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Ocean Policy, Maritime Traffic

Support for Extending the Outer Limits of the Continental Shelf, International Straits Cooperation Framework for Coastal and User States

Support for Extending the Outer Limits of the Continental Shelf

In accordance with UNCLOS provisions, a coastal state may extend the outer limits of the continental shelf beyond 200 nautical miles from the baselines. It is required for a coastal state to submit relevant scientific data and information to the Commission on the Limits of the Continental Shelf.

Japan was the 13th country to submit such data and information to the Commission in November 2008. The Commission began its examination at the meeting in August 2009. In looking at the Commission's examinations of other coastal states' submissions however, it appears that the principles for the examinations are less than clear and that varying examinations are made on a case-by-case basis. The gathering and analysis of various matters related to the extension of the continental shelf are therefore important, including analysis of the recommendation made by the Commission, information on any exchanges between the Commission and delegations of coastal states on their submissions, and analysis of general ideas in the examination by the Commission on relevant issues.

OPRF is supporting Japan's submission by conducting research on progress in examinations of submissions made by other coastal states, and recommendations adopted by the Commission, as well as posting information it has obtained about the continental shelf on our website. Click here for more information (in Japanese).


International Straits Cooperation Framework for Coastal and User States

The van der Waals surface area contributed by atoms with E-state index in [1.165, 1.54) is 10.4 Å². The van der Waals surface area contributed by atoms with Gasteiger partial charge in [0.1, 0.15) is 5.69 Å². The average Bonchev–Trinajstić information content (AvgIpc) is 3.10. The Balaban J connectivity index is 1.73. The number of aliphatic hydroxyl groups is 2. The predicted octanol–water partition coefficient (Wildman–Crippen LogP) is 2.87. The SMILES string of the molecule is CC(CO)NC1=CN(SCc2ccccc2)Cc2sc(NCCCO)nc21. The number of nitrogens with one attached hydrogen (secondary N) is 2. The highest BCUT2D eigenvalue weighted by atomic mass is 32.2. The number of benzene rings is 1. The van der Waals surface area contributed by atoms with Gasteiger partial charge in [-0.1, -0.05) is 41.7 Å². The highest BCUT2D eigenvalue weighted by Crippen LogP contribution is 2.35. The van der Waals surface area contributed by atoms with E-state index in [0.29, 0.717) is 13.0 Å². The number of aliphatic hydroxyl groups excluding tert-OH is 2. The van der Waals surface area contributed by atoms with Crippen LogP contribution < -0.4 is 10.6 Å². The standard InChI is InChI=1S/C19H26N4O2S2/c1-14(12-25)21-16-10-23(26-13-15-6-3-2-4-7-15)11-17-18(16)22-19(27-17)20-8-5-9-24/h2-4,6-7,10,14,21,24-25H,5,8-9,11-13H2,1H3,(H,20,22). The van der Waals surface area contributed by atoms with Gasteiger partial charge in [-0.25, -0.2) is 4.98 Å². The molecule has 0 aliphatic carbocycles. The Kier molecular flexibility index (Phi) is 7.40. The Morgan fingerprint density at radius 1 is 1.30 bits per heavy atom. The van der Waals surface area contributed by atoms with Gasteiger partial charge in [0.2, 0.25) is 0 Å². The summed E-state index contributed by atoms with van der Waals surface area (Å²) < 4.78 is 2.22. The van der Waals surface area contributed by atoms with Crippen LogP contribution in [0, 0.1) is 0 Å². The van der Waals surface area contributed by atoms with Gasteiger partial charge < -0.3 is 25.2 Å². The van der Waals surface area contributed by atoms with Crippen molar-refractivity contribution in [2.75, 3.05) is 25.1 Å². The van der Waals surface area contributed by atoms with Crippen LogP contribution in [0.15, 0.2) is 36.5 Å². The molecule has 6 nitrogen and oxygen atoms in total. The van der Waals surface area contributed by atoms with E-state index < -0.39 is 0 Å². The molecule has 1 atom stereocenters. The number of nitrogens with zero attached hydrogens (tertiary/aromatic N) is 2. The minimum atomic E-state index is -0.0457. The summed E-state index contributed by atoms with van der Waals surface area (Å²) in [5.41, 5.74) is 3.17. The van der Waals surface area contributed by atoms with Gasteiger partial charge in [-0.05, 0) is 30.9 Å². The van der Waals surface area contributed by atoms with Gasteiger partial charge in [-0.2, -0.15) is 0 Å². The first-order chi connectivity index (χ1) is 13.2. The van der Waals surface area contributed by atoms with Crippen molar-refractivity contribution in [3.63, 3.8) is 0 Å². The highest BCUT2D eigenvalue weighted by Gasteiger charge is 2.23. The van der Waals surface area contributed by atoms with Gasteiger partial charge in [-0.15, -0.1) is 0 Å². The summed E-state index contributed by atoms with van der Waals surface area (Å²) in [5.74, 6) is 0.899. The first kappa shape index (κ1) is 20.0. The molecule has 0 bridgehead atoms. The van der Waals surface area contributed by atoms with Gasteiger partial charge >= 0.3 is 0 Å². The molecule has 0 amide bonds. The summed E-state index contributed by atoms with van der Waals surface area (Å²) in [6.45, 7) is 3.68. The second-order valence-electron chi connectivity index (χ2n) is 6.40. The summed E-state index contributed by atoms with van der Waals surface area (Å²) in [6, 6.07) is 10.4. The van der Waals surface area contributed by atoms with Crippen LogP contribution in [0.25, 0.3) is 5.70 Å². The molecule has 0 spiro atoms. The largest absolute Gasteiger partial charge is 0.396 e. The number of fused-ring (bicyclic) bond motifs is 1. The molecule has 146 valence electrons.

A Ship Navigating the Straits of Malacca

In recent years, along with progress in the world economy and its globalization, there has been an increase in maritime transport and this, unfortunately, has led to piracy incidents that frequently jeopardize the safe navigation of ships. Thus, seeking to ensure the security of international straits has become an urgent challenge. Therefore, for the safety of ships navigating the Straits of Malacca and Singapore, which are vital sea transport routes for East Asian countries including Japan, China and the Republic of Korea, research has been carried out on formulating an international framework for cooperation between coastal and user states. Research and study on the Marine Electronic Highway (MEH) under development by the International Maritime Organization (IMO) has also been conducted.

In September 2007, a Cooperative Mechanism for Safety of Navigation in the Straits of Malacca and Singapore, which OPRF participated in, was agreed upon and in April 2008 an Aid to Navigation Fund was also established. Through the initiatives of The Nippon Foundation, these will provide financial support based on the concept of corporate social responsibility (CSR) from user states and the maritime industry. The fund will provide maintenance and upgrade of aids to navigation in the Straits and is the world's first realization of cooperation between user states and user industries based on the UN Convention on the Law of the Sea.